The Senior Courts Costs Office has heard all the evidence and must now decide if the ’massive risk’ run by Leigh Day & Co justifies the firm’s 100 per cent uplift totalling £105m.
One of the most controversial cases of the decade is being heard by senior costs judge Master Hurst and Mr Justice MacDuff in the Senior Courts Costs Office last week (6 December), with Leigh Day & Co attempting to justify its £105m legal bill for its part in the Trafigura case.
The revelation that Leigh Day had claimed a 100 per cent success fee as part of its £105m bill stunned the profession.
Trafigura’s counsel, Sean Wilken QC of 39 Essex Street, told the High Court that the fee was “staggeringly high”, adding: “I’m told that this is one of the largest - if not the largest - costs claims in legal history.”
Yet Leigh Day partner Martyn Day, who represented the 30,000 Ivory Coast residents who sued oil company Trafigura, insisted that the risks involved meant the firm could justify the 100 per cent uplift.
“These cases are a massive risk,” stressed Day. “You’re talking about claimants who live in a war-torn country and you’re up against a company that turned over $80bn [£54.41bn] last year. They’re fighting for their reputation and the battle’s fierce. The risks are extremely high. It’s entirely right that we should be compensated for that risk.”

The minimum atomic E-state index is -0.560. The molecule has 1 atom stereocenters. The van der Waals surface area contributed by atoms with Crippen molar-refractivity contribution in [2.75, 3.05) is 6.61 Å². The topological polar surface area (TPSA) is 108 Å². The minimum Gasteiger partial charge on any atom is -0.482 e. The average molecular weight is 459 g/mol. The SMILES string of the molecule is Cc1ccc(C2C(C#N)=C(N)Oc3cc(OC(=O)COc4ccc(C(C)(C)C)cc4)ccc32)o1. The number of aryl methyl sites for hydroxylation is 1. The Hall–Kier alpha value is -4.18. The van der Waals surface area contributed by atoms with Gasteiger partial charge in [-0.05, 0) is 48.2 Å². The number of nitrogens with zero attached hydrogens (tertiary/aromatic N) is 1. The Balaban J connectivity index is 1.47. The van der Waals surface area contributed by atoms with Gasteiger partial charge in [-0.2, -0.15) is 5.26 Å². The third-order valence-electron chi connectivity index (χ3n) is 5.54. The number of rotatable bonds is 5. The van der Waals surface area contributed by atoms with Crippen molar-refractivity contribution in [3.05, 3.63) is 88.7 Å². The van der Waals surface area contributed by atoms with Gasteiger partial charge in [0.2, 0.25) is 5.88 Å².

But the case never reached the High Court and the £100m claim was settled without Trafigura admitting liability, although it did pay £30m into a compensation fund to be distributed among the 30,000 claimants.
In the build-up to the trial media firm Carter-Ruck was instructed by Trafigura to shut down press rumours about the company’s alleged involvement in the dumping of toxic waste.
Claims were launched against the BBC and The Guardian, while Day was the recipient of a libel writ from the defendant company.
When the settlement was reached MacDuff J, who is also hearing the costs case, commented: “I’ve beenfollowing what’s been happening in the media, in the newspapers and on TV and radio. I’ve witnessed how wildly inaccurate some of the statements have been.”
This will no doubt be a point of contention at the costs hearing, with Trafigura’s counsel scrutinising the itinerary of costs built up by the firm.
Judgment is expected to come early next year and cause yet more controversy. But it could still be that Trafigura, whose legal bill for the case amounted to £14m (£91m less than Leigh Day), comes out on top.